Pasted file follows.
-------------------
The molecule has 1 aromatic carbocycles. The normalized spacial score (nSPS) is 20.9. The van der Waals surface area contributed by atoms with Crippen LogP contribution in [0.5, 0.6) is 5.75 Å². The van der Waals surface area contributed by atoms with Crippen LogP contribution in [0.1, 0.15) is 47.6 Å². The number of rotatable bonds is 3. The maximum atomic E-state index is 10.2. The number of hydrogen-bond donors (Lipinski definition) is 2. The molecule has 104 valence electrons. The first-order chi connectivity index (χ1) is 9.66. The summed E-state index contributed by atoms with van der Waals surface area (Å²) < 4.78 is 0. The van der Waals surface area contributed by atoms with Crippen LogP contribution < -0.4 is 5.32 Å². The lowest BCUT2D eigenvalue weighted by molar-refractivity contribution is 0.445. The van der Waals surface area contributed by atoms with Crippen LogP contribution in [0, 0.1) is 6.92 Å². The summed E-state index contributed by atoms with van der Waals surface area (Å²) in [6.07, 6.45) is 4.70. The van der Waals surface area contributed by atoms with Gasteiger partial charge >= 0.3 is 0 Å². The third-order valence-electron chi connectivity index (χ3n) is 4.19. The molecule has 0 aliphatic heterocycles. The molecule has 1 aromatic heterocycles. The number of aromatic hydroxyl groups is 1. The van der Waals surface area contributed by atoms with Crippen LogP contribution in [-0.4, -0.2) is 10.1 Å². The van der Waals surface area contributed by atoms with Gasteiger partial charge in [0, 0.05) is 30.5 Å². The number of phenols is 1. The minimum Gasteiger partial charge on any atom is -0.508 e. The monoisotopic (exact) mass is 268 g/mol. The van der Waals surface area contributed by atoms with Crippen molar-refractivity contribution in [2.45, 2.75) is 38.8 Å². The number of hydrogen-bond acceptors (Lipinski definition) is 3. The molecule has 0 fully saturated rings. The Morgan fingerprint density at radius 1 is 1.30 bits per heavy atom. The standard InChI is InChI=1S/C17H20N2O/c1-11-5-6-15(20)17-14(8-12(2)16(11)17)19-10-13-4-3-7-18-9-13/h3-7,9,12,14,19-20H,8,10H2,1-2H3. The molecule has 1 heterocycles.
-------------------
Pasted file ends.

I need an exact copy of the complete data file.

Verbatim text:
The molecule has 1 aromatic carbocycles. The normalized spacial score (nSPS) is 20.9. The van der Waals surface area contributed by atoms with Crippen LogP contribution in [0.5, 0.6) is 5.75 Å². The van der Waals surface area contributed by atoms with Crippen LogP contribution in [0.1, 0.15) is 47.6 Å². The number of rotatable bonds is 3. The maximum atomic E-state index is 10.2. The number of hydrogen-bond donors (Lipinski definition) is 2. The molecule has 104 valence electrons. The first-order chi connectivity index (χ1) is 9.66. The summed E-state index contributed by atoms with van der Waals surface area (Å²) < 4.78 is 0. The van der Waals surface area contributed by atoms with Crippen LogP contribution < -0.4 is 5.32 Å². The lowest BCUT2D eigenvalue weighted by molar-refractivity contribution is 0.445. The van der Waals surface area contributed by atoms with Crippen LogP contribution in [0, 0.1) is 6.92 Å². The summed E-state index contributed by atoms with van der Waals surface area (Å²) in [6.07, 6.45) is 4.70. The van der Waals surface area contributed by atoms with Gasteiger partial charge >= 0.3 is 0 Å². The third-order valence-electron chi connectivity index (χ3n) is 4.19. The molecule has 0 aliphatic heterocycles. The molecule has 1 aromatic heterocycles. The number of aromatic hydroxyl groups is 1. The van der Waals surface area contributed by atoms with Crippen LogP contribution in [-0.4, -0.2) is 10.1 Å². The van der Waals surface area contributed by atoms with Gasteiger partial charge in [0, 0.05) is 30.5 Å². The number of phenols is 1. The minimum Gasteiger partial charge on any atom is -0.508 e. The monoisotopic (exact) mass is 268 g/mol. The van der Waals surface area contributed by atoms with Crippen molar-refractivity contribution in [2.45, 2.75) is 38.8 Å². The number of hydrogen-bond acceptors (Lipinski definition) is 3. The molecule has 0 fully saturated rings. The Morgan fingerprint density at radius 1 is 1.30 bits per heavy atom. The standard InChI is InChI=1S/C17H20N2O/c1-11-5-6-15(20)17-14(8-12(2)16(11)17)19-10-13-4-3-7-18-9-13/h3-7,9,12,14,19-20H,8,10H2,1-2H3. The molecule has 1 heterocycles.